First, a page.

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Helmut Schmidt, Published December 28 2008

Police want more officers, new station

Fargo may be one of the safest cities around for its size, Police Chief Keith Ternes says, but for his department to keep that security level high, the city should hire more officers and build a substation to cover growth in the south and southwest.

Ternes said 10 to 12 more officers would allow the department to be proactive in fighting crime, and a substation would cut response times, save costs and give the department needed room.

But the costs of the two initiatives are daunting.

Hiring and training each officer costs $70,000 to $80,000 a year, and the price tag of a substation for 30 to 40 officers and support staff could hit the $10 million mark.

Those costs must be balanced against other needs, so “now is the time to have these discussions,” Ternes said.

“To wake up five years from now and say we need a new facility tomorrow is just bad planning.”

Fargo has an authorized police force of 134 officers. Three officers were added in 2008, Ternes said, but four will be lost to military duty in January or February, leaving the department at the status quo.

Fargo’s police force is small by national standards, he said. Cities often have two officers for every 1,000 residents. By that standard, Fargo, with a population of 93,000, should have more than 180 officers, he said. Instead, the ratio is about 1.4 officers per 1,000 people, a “bare minimum,” he said.

Ternes wants the force to grow to 145 officers, though he said costs make that unlikely in one year.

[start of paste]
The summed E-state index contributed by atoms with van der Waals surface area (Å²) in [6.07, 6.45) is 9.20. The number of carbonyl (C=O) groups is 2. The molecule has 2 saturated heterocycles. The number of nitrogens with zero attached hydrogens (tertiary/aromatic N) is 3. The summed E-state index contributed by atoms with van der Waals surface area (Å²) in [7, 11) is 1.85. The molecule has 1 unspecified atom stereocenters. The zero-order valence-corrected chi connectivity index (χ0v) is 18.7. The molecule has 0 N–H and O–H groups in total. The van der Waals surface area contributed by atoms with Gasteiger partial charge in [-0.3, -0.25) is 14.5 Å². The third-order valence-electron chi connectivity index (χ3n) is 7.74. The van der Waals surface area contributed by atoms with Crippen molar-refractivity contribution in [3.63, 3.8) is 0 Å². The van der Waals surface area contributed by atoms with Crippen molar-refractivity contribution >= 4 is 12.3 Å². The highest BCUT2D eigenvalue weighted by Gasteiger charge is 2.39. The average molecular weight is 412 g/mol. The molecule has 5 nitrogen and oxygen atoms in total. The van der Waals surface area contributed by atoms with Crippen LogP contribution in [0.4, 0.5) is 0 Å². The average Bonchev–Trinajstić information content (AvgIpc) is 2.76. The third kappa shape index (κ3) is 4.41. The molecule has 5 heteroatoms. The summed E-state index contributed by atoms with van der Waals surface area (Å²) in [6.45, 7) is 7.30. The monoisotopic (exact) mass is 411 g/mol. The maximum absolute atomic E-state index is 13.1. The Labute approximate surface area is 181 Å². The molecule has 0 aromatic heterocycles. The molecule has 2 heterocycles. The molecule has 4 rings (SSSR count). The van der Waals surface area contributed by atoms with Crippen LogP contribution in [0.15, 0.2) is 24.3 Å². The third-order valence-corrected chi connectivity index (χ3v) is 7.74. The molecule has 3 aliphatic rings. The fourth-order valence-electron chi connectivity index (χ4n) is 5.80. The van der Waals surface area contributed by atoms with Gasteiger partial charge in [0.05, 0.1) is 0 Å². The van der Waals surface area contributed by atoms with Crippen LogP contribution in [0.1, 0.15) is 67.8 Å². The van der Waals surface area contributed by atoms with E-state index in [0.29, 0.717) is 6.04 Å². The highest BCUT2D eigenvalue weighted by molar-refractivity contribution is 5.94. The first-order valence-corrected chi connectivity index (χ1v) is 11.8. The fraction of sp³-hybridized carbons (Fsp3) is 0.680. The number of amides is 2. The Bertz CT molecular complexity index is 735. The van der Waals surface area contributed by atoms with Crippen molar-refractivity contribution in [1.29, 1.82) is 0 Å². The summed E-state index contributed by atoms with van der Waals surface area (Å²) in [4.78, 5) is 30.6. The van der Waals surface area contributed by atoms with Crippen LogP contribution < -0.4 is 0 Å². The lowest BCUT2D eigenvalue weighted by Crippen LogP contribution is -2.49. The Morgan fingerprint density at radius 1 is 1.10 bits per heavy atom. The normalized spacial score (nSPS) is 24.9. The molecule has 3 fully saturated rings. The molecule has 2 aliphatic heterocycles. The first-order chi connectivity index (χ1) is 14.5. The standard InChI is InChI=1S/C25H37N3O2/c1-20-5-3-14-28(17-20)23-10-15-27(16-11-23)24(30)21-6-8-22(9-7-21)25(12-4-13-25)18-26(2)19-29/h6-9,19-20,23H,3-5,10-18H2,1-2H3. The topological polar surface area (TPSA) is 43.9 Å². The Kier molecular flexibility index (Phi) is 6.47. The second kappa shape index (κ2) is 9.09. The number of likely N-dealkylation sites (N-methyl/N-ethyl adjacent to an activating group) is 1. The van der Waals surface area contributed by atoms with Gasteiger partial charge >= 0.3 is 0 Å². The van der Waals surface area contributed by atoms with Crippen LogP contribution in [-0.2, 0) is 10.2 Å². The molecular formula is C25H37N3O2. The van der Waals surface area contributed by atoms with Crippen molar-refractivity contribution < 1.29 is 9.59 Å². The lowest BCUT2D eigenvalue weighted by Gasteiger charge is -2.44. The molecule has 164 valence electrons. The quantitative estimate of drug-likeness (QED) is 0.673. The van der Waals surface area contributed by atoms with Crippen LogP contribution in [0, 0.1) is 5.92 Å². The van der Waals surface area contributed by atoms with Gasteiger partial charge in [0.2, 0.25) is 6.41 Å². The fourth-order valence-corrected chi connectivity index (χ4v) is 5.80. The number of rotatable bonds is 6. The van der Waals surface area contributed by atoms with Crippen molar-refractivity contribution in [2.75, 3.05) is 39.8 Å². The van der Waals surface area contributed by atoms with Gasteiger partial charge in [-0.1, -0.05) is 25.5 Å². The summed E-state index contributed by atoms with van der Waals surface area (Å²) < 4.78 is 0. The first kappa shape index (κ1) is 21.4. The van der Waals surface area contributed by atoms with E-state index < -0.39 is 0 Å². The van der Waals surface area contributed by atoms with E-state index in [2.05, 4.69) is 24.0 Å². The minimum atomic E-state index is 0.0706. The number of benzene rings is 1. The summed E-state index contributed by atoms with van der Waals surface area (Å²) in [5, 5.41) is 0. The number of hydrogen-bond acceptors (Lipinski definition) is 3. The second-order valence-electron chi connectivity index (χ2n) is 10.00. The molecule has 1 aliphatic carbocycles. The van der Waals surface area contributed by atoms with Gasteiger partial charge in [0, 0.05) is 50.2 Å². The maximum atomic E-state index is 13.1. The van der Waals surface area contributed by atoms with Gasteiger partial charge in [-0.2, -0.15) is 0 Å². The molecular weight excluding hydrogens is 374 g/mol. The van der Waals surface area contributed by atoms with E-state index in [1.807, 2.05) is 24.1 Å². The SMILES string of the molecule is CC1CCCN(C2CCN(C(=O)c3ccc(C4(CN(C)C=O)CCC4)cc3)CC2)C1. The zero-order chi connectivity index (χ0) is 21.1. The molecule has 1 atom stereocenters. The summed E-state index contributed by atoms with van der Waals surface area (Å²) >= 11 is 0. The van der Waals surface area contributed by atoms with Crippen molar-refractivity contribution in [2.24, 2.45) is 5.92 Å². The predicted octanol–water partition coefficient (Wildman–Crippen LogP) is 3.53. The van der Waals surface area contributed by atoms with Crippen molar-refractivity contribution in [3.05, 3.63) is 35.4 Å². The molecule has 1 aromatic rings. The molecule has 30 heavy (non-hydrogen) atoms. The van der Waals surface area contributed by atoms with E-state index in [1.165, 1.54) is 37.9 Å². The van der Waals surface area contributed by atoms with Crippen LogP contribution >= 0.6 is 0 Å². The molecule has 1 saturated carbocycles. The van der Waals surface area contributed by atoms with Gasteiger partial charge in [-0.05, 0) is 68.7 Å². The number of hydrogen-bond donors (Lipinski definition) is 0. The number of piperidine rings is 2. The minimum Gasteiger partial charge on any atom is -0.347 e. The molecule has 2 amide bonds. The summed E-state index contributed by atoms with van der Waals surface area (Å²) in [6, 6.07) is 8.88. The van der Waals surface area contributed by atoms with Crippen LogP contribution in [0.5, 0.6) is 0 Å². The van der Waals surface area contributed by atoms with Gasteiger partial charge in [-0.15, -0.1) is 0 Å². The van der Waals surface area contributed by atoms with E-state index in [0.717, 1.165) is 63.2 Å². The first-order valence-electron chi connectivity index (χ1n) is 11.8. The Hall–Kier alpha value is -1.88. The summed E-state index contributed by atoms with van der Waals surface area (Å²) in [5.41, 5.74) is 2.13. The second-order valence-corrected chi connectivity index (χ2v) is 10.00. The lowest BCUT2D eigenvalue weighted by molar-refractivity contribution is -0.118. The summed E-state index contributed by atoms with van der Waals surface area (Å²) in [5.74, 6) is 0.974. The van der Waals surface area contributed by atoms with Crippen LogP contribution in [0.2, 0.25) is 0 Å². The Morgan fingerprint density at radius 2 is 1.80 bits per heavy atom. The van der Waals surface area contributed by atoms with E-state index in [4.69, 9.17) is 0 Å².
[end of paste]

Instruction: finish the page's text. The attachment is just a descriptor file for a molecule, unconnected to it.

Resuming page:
Fargo’s good fortune is that, “Violent crime is almost nonexistent” compared to other urban areas, he said. Fargo’s problems are property crimes, such as theft, many of which could be prevented by residents locking doors to houses and cars, he said.

Slow response

A major need is a second police station, Ternes said.

Response times to the city’s south and southwest from the downtown station for nonemergency calls are 30 to 40 minutes – 10 to 12 minutes for emergencies, he said.

The department is also “bursting at the seams” in its downtown facility, he said. Moving 30 to 40 officers to a southside facility would improve efficiency and ease space pressures, he said.

“I’d love to see a southside facility sometime over the next three to five years,” Ternes said.

Residents in the city’s southwest like the idea.

“I don’t think it’s ever a bad idea” to have more police, said Jodi Arneson, co-owner of LakeMode Liquors in the Osgood area. “I think it’s something the city should look at. It’s all about safety.”

“I wouldn’t mind having a substation closer,” said Michelle Albrecht, who lives near the Osgood Hornbacher’s store.

She said she’s heard of break-ins in the area and said, “I definitely wouldn’t mind” having more police around.

City officials support the initiatives, but worry about having the funds available.

Mayor Dennis Walaker said police needs must be balanced against costs for flood protection, bringing in Missouri River water and a new City Hall. The health of the economy is also key, he said.

“It needs to be done,” Walaker said. “It’s pretty much a wait-and-see game. If the economy continues to be good in 2009, we’ll certainly consider it.”

City Commissioner David Piepkorn likes the idea of a new station to cut response times in the city’s growth areas, and to save money on officer time and fuel.

Piepkorn said setting aside money for three to five years for a new substation would be reasonable.

“I think you always want to be ahead of the curve, not reacting,” on police numbers, Piepkorn said.

That is Ternes’ point, too.

While the city doesn’t have drug dealers on the street corners and violent gangs, if those groups get a foothold, Ternes said it may not be possible to regain the current level of safety.

“I don’t think it would take long for us to find a community that in hindsight would like a do-over” on its decision to hold off on bolstering its police force, he said. “Once they lost that level of safety or level of comfort, they’re just chasing their tails. …

“The key is not to become complacent,” Ternes said.


Readers can reach Forum reporter Helmut Schmidt at (701) 241-5583